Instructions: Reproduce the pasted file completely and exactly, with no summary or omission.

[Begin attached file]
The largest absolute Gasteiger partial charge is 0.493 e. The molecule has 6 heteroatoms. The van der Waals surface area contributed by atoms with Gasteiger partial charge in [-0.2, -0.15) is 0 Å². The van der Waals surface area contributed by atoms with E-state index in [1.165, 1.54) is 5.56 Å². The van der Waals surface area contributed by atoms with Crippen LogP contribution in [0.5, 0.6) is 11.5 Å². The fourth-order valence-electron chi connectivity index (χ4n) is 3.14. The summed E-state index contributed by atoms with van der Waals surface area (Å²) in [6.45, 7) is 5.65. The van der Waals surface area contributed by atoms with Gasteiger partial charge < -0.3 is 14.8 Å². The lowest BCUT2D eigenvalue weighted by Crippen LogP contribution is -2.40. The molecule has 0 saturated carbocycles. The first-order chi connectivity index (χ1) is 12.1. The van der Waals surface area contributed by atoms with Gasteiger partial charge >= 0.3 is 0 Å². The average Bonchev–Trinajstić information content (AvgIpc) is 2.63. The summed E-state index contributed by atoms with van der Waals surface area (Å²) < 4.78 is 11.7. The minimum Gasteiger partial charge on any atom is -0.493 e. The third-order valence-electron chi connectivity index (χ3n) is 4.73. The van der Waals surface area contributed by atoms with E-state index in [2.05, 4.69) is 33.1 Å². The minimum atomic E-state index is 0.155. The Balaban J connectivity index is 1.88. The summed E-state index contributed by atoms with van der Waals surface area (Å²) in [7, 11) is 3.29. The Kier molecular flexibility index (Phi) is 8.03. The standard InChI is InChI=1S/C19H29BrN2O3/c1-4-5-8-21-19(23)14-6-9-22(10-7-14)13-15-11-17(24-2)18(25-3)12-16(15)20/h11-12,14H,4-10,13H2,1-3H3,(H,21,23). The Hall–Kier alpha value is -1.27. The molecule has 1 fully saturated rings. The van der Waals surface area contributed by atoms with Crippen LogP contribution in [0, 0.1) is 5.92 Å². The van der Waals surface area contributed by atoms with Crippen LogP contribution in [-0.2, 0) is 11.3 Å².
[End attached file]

The largest absolute Gasteiger partial charge is 0.493 e. The molecule has 6 heteroatoms. The van der Waals surface area contributed by atoms with Gasteiger partial charge in [-0.2, -0.15) is 0 Å². The van der Waals surface area contributed by atoms with E-state index in [1.165, 1.54) is 5.56 Å². The van der Waals surface area contributed by atoms with Crippen LogP contribution in [0.5, 0.6) is 11.5 Å². The fourth-order valence-electron chi connectivity index (χ4n) is 3.14. The summed E-state index contributed by atoms with van der Waals surface area (Å²) in [6.45, 7) is 5.65. The van der Waals surface area contributed by atoms with Gasteiger partial charge < -0.3 is 14.8 Å². The lowest BCUT2D eigenvalue weighted by Crippen LogP contribution is -2.40. The molecule has 0 saturated carbocycles. The first-order chi connectivity index (χ1) is 12.1. The van der Waals surface area contributed by atoms with Gasteiger partial charge >= 0.3 is 0 Å². The average Bonchev–Trinajstić information content (AvgIpc) is 2.63. The summed E-state index contributed by atoms with van der Waals surface area (Å²) < 4.78 is 11.7. The minimum Gasteiger partial charge on any atom is -0.493 e. The third-order valence-electron chi connectivity index (χ3n) is 4.73. The van der Waals surface area contributed by atoms with E-state index in [2.05, 4.69) is 33.1 Å². The minimum atomic E-state index is 0.155. The Balaban J connectivity index is 1.88. The summed E-state index contributed by atoms with van der Waals surface area (Å²) in [7, 11) is 3.29. The Kier molecular flexibility index (Phi) is 8.03. The standard InChI is InChI=1S/C19H29BrN2O3/c1-4-5-8-21-19(23)14-6-9-22(10-7-14)13-15-11-17(24-2)18(25-3)12-16(15)20/h11-12,14H,4-10,13H2,1-3H3,(H,21,23). The Hall–Kier alpha value is -1.27. The molecule has 1 fully saturated rings. The van der Waals surface area contributed by atoms with Crippen LogP contribution in [0, 0.1) is 5.92 Å². The van der Waals surface area contributed by atoms with Crippen LogP contribution in [-0.2, 0) is 11.3 Å².